Helical antenna

Helical antenna

. Helical antennas can operate in one of two principal modes: normal (broadside) mode or axial (or endfire) mode.

In the "normal mode", the dimensions of the helix are small compared with the wavelength. The far field radiation pattern is similar to an electrically short dipole or monopole. These antennas tend to be inefficient radiators and are typically used for mobile communications where reduced size is a critical factor. A Tesla coil secondary coil is also an example.

In the "axial mode", the helix dimensions are at or above the wavelength of operation. The antenna then falls under the class of waveguide antennas, and produces true circular polarization. These antennas are best suited for animal tracking and space communication, where the orientation of the sender and receiver cannot be easily controlled, or where the polarization of the signal may change. Antenna size makes them unwieldy for low frequency operation, so they are commonly employed only at frequencies ranging from VHF up to microwave.

Axial-mode helical antennas can have either a clockwise (right-handed) or counter-clockwise (left-handed) polarization. Helical antennas can receive signals with any type of linear polarization, such as horizontal or vertical polarization, but clockwise polarised antennas suffer a severe gain loss when receiving counter-clockwise signals, and vice versa.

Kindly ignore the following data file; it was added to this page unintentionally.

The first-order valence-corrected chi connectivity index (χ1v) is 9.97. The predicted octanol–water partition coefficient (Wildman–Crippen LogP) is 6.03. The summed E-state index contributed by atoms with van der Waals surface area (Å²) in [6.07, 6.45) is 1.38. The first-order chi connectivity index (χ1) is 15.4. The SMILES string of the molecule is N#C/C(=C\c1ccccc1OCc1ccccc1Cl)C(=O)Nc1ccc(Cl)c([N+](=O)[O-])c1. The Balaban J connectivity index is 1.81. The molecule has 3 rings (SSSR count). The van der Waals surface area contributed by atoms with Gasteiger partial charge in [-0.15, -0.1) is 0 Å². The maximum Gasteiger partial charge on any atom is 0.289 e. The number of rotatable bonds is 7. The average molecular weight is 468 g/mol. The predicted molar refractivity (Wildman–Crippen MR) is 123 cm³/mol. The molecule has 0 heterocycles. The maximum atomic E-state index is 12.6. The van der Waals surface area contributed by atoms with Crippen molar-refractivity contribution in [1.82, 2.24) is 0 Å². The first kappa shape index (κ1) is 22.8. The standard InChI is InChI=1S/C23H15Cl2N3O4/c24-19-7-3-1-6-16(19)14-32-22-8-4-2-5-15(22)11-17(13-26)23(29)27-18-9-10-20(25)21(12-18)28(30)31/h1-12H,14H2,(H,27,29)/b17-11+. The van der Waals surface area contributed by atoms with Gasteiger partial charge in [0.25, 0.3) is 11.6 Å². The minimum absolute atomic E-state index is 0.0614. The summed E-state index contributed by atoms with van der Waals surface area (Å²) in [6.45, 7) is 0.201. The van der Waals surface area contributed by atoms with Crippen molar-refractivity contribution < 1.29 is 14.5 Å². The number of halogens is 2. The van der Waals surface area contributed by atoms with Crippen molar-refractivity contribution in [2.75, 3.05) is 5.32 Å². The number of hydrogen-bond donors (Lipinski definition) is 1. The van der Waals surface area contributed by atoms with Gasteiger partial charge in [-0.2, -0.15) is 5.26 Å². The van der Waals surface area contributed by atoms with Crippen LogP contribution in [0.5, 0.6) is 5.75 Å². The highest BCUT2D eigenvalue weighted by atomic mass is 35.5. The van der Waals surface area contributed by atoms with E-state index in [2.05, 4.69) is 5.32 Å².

Helical antennas are composed of a single driven element S which is coiled in a helix. In axial-mode operation, the winding sense of the coil determines its polarization, while the space between the coils (app. 0.25 x wavelength) and the diameter of the coils (app. 1/3 of the wavelength) determine its wavelength. The length of the coil determines how directional the antenna will be and its gain; longer antennas will be more sensitive in the direction in which they point. A reflector R is almost always used to increase the sensitivity, or gain, in one direction (away from the reflector).

Terminal impedance in axial mode ranges between 100 and 200 Ω. The resistive part is approximated by:

: R simeq 140 left ( frac{C}{lambda} ight )

where R is resistance in ohms, C is the circumference of the helix, and λ is the wavelength. Impedance matching to the cable C is often done by a short stripline section between the helix and the cable termination.

The maximum directive gain is approximately:

: D_o simeq 15 N frac{C^2 S}{lambda^3}

where N is the number of turns and S is the spacing between turns.

The half-power beamwidth by:

: HPBW (degrees) simeq frac{52 lambda^{3/2{C sqrt{NS

The beamwidth between nulls by:

: FNBW(degrees) simeq frac{115 lambda^{3/2{C sqrt{NS

ee also



*John D. Kraus and Ronald J. Marhefka, "Antennas: For All Applications, Third Edition", 2002, McGraw-Hill Higher Education

*Constantine Balanis, "Antenna Theory, Analysis and Design", 1982, John Wiley and Sons

*Warren Stutzman and Gary Thiele, "Antenna Theory and Design, 2nd. Ed.", 1998, John Wiley and Sons

External links

* [http://www.antenna-theory.com/antennas/travelling/helix.php Helical Antennas] Antenna-Theory

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